The local dog shelter (SPACA) contacted me about Dino. His owners were moving. Classic story - they were giving up their villa to go and live in an appartment and the gentleman wanted reassurance on Dino's ability to adapt to his new surroundings. Easy, I think. I've know several dogs do this transition and in my experience they were all successful: dogs adapt very easily to new situations. I had all the arguments ready, so I rang the man. Well, at first we tend to think things are straightforward, don't we? ....
It's true, they were moving but that was not the problem. The problem was that Madam no longer liked Dino (had she ever?) Madam is expecting a baby, madam no longer wants Dino in the house. I listened to the man, politely, then cheekily asked if his wife was suffering from pre-natal depression (does that exist?). Anyway, he told me that, alas, no. This had been "coming on" for a while now and she really did not want Dino around any more. I asked him what the date limit was for "getting the dog out"? He said he'd like the weekend to try and convince his wife to change her mind.
In the meantime, I rang the vice president of our newly formed Basset Rescue organisation, here in France, "Un Coeur sous l'Oreille", and it just so happened that there was a family about 2 hours drive from here, in Marseille, that was wanting to adopt a basset. The age of the basset was not a problem.
What suspense throughout the weekend. Would the man be able to convince his wife?... The reply was NO! So, we decided on a time and day for him to bring Dino to my house (I did not particularly want to meet the wife). Then my mind started to race: I'd never seen the dog (pet shop aquisition), was it really a basset hound? Was he really the owner? The people adopting Dino - were they nice people, did they know anything about dogs? etc etc ....
Anyway, the day arrived and so did Dino and his soon to be ex-owner. Dino was gorgeous. There was only one slight hic - he was supposed to be 6 but he was 7 years old. Never mind, he's a nice tri and he took to me immediately (okay, maybe a couple of biscuits did help). The man was very upset and cried most of the time, hugging Dino and finding it difficult to walk away. He even offered to finance part of my trip to take Dino to his new owners.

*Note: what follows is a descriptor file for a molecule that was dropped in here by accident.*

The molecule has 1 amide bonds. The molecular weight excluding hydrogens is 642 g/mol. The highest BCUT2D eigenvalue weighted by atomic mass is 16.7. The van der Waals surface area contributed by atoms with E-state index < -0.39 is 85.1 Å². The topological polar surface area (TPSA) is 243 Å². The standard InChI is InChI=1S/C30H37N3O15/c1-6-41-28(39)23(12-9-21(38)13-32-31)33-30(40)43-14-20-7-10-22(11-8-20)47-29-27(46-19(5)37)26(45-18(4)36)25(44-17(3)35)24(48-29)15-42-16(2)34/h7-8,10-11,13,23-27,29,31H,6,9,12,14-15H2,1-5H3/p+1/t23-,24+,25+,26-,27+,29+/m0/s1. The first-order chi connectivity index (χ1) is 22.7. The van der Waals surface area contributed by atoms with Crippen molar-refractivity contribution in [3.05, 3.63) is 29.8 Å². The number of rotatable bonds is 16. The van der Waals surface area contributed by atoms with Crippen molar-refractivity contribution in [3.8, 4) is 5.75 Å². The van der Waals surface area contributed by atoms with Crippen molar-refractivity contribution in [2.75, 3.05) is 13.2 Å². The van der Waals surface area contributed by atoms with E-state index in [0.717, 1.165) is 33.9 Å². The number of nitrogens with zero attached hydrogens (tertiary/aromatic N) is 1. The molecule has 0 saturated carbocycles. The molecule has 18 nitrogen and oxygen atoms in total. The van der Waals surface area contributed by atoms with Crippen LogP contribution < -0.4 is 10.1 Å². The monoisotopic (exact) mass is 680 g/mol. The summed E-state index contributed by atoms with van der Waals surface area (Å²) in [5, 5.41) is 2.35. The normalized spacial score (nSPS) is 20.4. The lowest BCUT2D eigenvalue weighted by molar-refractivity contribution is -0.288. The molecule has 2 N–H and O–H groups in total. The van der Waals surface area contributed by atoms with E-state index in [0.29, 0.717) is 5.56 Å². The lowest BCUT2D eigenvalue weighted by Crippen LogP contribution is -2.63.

Anecdote : When the man was in my house he wanted to go and stroke Penny and Polly, my bassets. Penny growled at him. I honestly believe she understood what was happening and was telling him that she did not approve!
Then, bye bye Sir, and off we go to Marseille. Dino was an angel in the car, no whining, no barking. I don't know my way around Marseille so I stopped off in a near-by town and "kidnapped" a friend of mine who knows the place well. It was a brilliant idea. Marseille is in the same mess as Nice - they are building a new tramway and trying to get anywhere is an absolute nightmare. Had I been on my own, I'd probably still be driving round in circles. We managed to find Dino's new owners, Sonia and her partner. They were so excited at meeting Dino at last. They seem perfect for him. Dino trotted off alongside them as if he had always known them! When I got home I rang Sonia to see if everything was okay - Dino was on the couch demanding belly rubs!
What a journey - from the bottom of the garden to the depths of the couch. I think Dino has at last landed on all four paws!
ps - 2008 : Dino now lives in Guyane (South America!) He moved there with his owners and is living the life of luxury on a farm!
Dino's adventure in pictures:
Arriving at our home and meeting Penny
Penny and Polly accompany Dino to his new home (just to make sure he goes there!)
Our friend who we kidnapped, to show us the way!
Dino with his new mistress